uation of Indian affairs in this
Territory, and to convey our appeal
to the powers that be, for relief
from the curse that has been al
lowed to rest upon us so long by
Resolved, That the President
and Secretary be instructed to
notify and request the members of
this Society residing in the several
counties of the Tcrritoiy to use
their best endeavors to call the
people of their respective locali
ties together in mass meeting, to
the end, that united action may be
taken on the question of Indian
outrages in this Territory, and
that a free expression of the peo
ple may be had, and that the sev
eral members bo notified of the
action of the Society' relative
Resolved, That the President
be requested to cause circulars to
be printed and sent to members of
the Society, citizens and press of
the territory, requesting their co
operation in the subject matter of
the foregoing resolutions.
The Chiricahua Apaches must
be removed from Arizona or kiiled.
The Latter method is the cheapest
and best method of getting rid of
them. Santa Fe Review '
The AjDaches must go I
-fflm L. VAN HOBN.
HOLBROOK, A, T.
PRESCOTT, A. T.
ST.-JOHNS, A, T.
Land business a specialty. Office in Court House,
PHYSICIAN & SURGEON
FLAGSTAFF, A. T.
Sr Office and Drug Store Opposite R. R. Depot.
Will give prompt attention to calls from any
point oh the line of the A & P. R. R,
CLERK OF THE DISTRICT COURT ;
RECORDER APACHE COUNTY,
AND U. S. COMMISSIONER.
CSr Special atrention given to the examination
and transfer of titles to Real Estate in the county.
Ollice in Court House, St. Johns, Arizona.
jyj5 V. HOWARD,
ST. JOHNS, A. T.
X?-Oince at Court Houcs.
rj S. BUNCH,
ST. JOHNS, A. T.
Office in Court House
ATTO R NE Y-AT-L AW,
ST. JOHNS, A. T.
XP-Ofiicc in Court nouse.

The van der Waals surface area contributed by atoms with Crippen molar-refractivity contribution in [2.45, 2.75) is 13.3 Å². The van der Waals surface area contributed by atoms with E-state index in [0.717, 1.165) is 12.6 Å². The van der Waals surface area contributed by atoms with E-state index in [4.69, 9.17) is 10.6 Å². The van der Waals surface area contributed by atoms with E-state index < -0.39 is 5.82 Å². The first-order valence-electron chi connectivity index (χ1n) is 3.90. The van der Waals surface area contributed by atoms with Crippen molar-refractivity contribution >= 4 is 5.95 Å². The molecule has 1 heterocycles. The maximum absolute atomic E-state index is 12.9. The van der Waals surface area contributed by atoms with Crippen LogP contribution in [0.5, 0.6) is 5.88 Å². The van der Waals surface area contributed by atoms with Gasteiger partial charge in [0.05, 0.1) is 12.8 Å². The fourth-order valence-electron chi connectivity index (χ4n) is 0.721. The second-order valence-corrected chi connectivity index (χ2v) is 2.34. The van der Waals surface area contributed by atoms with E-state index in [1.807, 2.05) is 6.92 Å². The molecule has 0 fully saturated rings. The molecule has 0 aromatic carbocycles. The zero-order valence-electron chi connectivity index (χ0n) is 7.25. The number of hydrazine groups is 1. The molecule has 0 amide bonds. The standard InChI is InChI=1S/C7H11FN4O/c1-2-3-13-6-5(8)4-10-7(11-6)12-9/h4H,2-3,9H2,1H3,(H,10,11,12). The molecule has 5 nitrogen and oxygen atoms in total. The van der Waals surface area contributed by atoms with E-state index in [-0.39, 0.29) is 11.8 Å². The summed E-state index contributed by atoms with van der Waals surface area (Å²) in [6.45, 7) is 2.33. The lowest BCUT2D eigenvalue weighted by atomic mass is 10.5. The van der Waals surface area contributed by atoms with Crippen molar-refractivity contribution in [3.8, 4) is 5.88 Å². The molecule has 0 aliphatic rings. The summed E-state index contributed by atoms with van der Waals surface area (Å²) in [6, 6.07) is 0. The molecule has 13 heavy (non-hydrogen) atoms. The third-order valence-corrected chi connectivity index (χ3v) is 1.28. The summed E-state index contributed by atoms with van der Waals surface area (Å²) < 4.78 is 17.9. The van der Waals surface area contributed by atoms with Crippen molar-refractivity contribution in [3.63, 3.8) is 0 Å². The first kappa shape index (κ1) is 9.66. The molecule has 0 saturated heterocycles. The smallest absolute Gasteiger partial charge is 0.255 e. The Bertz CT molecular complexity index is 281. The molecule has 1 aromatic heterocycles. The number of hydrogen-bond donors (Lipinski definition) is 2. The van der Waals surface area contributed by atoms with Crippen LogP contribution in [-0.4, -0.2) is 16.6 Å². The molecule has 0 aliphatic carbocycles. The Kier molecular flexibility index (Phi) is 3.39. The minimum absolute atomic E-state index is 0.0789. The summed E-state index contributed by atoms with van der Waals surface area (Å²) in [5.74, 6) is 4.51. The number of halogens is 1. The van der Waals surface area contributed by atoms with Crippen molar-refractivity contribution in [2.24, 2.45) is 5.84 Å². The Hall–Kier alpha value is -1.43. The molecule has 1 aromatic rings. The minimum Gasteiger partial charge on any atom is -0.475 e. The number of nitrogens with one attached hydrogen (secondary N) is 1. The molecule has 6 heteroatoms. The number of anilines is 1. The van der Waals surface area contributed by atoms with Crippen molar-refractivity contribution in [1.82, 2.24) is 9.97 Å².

ATTO RNE Y-AT-L A W,
ALBUQUERQUE. N. M.
? NOTARY PUBLIC,
SPRINGERVILLE, A, T.
' NOTARY PUBLIC,
' HOLBROOK, A. T.
r G. NORRIS,
FLAGSTAFF, A. T.
J. C. HERXDON.
J. J. HAWKINS.
JJERNDON &. HAWKINS,'
ATTO RNE YS-AT-L AW,
PRESCOTT, A. T.
JEP-Will practice in the District Court of
DEALER AND BROKER IN REAL
ESTATE, MINING AND COL
flagstaff, a. t.
-Propcrties visited examined and report
ed on, for parties living at a distance, in Yav
apai, Mohayo and Apache counties. Particu
lar attention paid to Government claims.
F. M. ZUCK, Proprietor
This house is neatly furnished and has
large, airy rooms, and its tables are supplied with
all the market afords. Stage leaves the house
daily for Ft, Apache.
J. F. HAWKS,
: Everything New, Neat and :
: Clean. Meals at all Seasonable :
: Hours and Prices. Nothing Fi- :
: ner in the Territory. Eresh fish :
and oysters in their season. :
RAILROAD AVE., OPPO. DEPOT.
HOLBROOK LIVERY, FEED
NATHAN BARTH - PROPRIETOR.
fjggW Splendid outfits for parties go
ng to the Petrified Forest
0F Saddle animals, buggy teams
Stock kept by day, week or
longer time at reasonable rates.
Hay and grain for sale in large
or small quantities.
Z? Freight and express teams on
B M. TERRILT, MANAGER r
LOWENTHAL & MEYERS
Successors to Santiago Baca
A IViii nil prn n p Tsl TVT